The Arson Case of Kinkaku-ji Temple (金閣寺放火事件)

The Arson Case of Kinkaku-ji Temple was an arson case which occurred at Rokuon-ji Temple (commonly called Kinkaku-ji Temple) located in Kinkakuji Town, Kamigyo Ward (present-day Kita Ward), Kyoto City early on July 2, 1950. Fortunately, no one was hurt, but Shariden (Kinkaku), a national treasure, was completely burned down and six other cultural properties such as a wooden statue of Yoshimitsu ASHIKAGA (national treasure at the time), the third Shogun of the Muromachi bakufu (Japanese feudal government headed by a shogun) and the founder of Kinkaku-ji Temple, a statue of Kannon Bosatsu (Bodhisattva of Merciful Godess), a statue of Amitabha Tathagatae and Buddhist canons were also lost in the fire.

Summary of the case

Early on July 2, 1950, an initial report concerning the breakout of a fire at Rokuon-ji Temple was made. When the firefighters arrived on the scene of the fire, Shariden was already bursting into flames and was beyond help, resulting in complete destruction of 182 square yards of architectural structure by fire.

In the investigation at the scene, when the police investigated temple staff on suspicions of arson, due to the fact that there were no sources of fire in the temple and that bedclothes were found near the scene of the fire, they found that Shoken HAYASHI, a monk of apprentice of the temple and a college student (from Maizuru City, Kyoto Prefecture, 21 years old at the time), was missing and thus searched for his whereabouts. In the evening of the same day, police found Hayashi crouching in the Hidaridaimonji Mountain lying at the back of Kinkaku-ji Temple after having taken the poison Calmotin, and committed seppuku, and arrested him.

Motive

After that, Hayashi escaped death due to emergency medical care. At first, he said in a deposition that his motive was to create disorder in society or that he had sought revenge against society. However, the truth was that it was much more complicated because HAYASHI was pessimistic towards life, based on him being rather sickly with serious dysphemia, while his mother had placed extremely high hopes on him.

For this reason, some literary works, covered later, written in an attempt to unravel his complex feelings. Yukio MISHIMA analyzed the motives behind his conduct and said 'The young man set fire because he had great admiration for beauty of and felt antipathy toward Kinkaku-ji Temple, contrasting his dysphemia and unhappy background,' while Tsutomu MIZUKAMI said, 'He set fire to Kinkaku-ji Temple, which was a symbol of beauty for him, owing to the antilogy of how temples and Buddhism should be.'; however, the truth was in fact never clarified.

Passage afterwards

Later, his mother was called to Kyoto by Kyoto Prefectural Police for questioning by a police, and as she heard how the case occurred, she suffered tremendous shock, which disquieted the detective, so he brought her younger brother to Kyoto to have him stay with her. However, the mother jumped from the train of the Sanin Main Line into Hozukyo (Hozu Gorge), located in Umahori, Kameoka City, to end her life on her way back home in Oe (present day Yosano-cho, Kyoto Prefecture). On December 28, 1950, Kyoto District Court sentenced him to a prison term of seven years. The person who conducted a psychiatric test of Hayashi was Kiyoshi KATO, who later established a psychiatry in National Kyoto Hospital and became the hospital director.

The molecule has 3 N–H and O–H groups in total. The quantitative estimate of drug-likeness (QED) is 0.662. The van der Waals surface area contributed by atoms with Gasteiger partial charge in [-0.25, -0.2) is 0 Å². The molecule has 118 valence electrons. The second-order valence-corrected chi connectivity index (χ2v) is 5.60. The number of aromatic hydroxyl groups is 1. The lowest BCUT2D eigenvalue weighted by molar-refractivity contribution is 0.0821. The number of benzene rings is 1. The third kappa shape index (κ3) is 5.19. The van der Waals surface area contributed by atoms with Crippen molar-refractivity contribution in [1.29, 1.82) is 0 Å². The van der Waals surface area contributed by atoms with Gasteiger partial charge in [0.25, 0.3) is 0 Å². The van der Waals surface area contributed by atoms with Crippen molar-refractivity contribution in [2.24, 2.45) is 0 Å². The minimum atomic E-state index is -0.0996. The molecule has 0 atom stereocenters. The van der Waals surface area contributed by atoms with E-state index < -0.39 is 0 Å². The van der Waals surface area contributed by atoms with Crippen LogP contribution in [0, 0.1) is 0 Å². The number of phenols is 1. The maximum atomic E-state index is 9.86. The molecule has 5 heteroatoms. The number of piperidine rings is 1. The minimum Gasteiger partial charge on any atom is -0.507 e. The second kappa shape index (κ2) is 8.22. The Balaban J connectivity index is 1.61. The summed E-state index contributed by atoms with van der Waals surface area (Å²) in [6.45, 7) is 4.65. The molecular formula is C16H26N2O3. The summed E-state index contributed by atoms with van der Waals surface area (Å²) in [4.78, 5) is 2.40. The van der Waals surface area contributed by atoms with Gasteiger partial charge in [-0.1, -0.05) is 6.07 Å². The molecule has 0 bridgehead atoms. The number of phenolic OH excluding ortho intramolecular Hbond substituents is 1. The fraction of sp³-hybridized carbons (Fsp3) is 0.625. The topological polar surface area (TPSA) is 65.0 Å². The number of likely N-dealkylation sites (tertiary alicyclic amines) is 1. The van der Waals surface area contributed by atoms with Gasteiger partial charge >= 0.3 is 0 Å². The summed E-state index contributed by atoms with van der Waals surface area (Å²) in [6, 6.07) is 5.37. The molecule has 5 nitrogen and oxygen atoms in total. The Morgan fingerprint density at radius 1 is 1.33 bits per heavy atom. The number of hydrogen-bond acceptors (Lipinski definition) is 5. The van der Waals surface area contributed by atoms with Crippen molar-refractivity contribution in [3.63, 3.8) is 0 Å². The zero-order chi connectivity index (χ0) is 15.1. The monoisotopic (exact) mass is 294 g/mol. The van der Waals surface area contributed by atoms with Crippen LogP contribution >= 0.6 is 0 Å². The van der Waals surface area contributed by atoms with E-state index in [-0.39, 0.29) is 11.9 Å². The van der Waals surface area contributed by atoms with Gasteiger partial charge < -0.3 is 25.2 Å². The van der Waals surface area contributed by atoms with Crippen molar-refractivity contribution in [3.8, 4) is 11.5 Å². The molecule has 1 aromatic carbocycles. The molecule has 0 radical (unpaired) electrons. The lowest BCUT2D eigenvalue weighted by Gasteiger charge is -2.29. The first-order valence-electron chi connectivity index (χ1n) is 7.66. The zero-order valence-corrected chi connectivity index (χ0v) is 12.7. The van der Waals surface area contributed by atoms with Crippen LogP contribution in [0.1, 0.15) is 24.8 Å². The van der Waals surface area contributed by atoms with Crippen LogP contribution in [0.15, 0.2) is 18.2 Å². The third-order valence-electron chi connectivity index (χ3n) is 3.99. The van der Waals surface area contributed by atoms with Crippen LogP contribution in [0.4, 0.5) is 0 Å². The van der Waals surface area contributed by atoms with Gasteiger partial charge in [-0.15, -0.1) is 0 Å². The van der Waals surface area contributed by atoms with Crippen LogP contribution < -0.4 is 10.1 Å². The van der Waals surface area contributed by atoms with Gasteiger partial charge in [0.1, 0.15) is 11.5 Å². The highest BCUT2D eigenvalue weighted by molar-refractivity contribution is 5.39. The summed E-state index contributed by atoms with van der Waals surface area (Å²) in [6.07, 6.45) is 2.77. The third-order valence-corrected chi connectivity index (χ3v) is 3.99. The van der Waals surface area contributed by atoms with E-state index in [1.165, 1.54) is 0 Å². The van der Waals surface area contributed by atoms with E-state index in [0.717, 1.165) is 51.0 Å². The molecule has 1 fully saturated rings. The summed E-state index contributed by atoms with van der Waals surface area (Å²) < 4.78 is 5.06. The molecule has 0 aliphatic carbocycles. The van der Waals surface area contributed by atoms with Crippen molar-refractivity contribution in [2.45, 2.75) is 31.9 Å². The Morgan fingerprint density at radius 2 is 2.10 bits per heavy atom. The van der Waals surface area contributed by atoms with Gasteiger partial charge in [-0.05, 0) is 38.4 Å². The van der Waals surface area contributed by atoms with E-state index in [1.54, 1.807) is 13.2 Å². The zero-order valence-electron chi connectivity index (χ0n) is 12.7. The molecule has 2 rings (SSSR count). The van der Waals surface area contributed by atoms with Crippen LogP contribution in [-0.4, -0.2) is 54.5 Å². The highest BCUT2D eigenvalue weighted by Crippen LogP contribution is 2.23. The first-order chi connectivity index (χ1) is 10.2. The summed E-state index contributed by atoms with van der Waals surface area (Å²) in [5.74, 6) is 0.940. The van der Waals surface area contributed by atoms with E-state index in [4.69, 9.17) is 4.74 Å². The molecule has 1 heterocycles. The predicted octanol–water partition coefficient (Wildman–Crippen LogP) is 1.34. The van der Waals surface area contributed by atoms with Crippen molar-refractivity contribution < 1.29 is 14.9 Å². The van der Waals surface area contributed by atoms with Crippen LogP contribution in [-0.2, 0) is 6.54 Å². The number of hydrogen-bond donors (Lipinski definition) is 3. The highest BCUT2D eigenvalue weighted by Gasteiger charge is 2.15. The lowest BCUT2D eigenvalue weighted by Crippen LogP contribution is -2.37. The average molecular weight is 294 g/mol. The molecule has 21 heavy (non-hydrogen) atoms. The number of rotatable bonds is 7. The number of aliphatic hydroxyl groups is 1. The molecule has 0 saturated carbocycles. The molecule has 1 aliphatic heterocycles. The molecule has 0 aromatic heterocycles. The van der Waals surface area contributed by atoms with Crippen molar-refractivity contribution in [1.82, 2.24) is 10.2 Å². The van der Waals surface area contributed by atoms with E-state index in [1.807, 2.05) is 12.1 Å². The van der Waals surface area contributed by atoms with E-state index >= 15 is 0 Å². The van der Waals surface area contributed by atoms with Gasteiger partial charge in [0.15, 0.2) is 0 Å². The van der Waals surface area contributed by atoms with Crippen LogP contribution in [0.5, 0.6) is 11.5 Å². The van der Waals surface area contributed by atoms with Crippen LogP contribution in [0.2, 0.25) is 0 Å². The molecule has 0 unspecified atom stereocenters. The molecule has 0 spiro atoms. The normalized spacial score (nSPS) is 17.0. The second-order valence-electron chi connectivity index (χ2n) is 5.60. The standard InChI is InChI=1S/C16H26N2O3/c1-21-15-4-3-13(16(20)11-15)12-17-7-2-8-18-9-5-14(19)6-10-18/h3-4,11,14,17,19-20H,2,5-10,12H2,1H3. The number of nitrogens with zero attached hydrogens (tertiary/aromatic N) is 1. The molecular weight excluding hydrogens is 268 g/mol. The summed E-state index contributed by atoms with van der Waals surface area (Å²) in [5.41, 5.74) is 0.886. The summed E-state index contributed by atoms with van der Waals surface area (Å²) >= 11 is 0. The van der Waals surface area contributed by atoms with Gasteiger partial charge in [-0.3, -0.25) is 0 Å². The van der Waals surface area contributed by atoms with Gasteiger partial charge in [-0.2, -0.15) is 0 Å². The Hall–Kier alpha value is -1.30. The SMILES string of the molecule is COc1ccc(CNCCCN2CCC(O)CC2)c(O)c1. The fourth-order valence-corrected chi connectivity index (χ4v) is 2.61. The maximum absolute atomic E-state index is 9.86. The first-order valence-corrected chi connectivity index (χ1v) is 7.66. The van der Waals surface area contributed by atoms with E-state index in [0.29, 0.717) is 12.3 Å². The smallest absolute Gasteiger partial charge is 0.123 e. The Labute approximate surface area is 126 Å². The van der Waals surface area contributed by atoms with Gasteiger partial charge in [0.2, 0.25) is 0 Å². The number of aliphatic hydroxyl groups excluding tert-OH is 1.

Hayashi's condition got worse as he developed tuberculosis and a serious mental disorder in prison, so he was transferred from Kakogawa Prison to Kyoto Prefectural Rakunan Hospital to be hospitalized for treatment, but died on March 7, 1956. The grave of Hayashi and his mother is located in Yasuoka, Maizuru City, which is kept clean with flowers even now.

Restoration

The existing Kinkaku-ji Temple was rebuilt in 1955, 5 years following the case, with assistance extended by the nation and Kyoto Prefecture and donations from local businesses
It was possible to reproduce Kinkaku-ji Temple precisely because a detailed drawing had been created when Kinkaku-ji Temple was repaired greatly in the Meiji period. However, according to people from the time, the old Kinkakuji was plain and showed little gold with most of it worn and beaten, looking little like the current one which is gold and magnificent.

Literary works on the theme of this case

Later, some literary works on the theme of this case, including "Kinkaku-ji Temple" by Yukio MISHIMA and "Gobancho-yugiriro (Evening mist Tower of the Fifth Town)" and "Kinkakuji enjo" (Flare of Kinkaku) by Tsutomu MIZUKAMI, were produced.

Tsutomu MIZUKAMI said that he in fact met this criminal when he was a teacher in Maizuru City. Mizukami gathered information and material from various quarters about this case for the nonfiction novel 'Kinkakuji enjo' (Flare of Kinkaku) in which details of the case and criminal's life, including his background as a son of a Zen temple in Naryu, a poor village in Wakasa, how the case occurred, and how the criminal died, were described.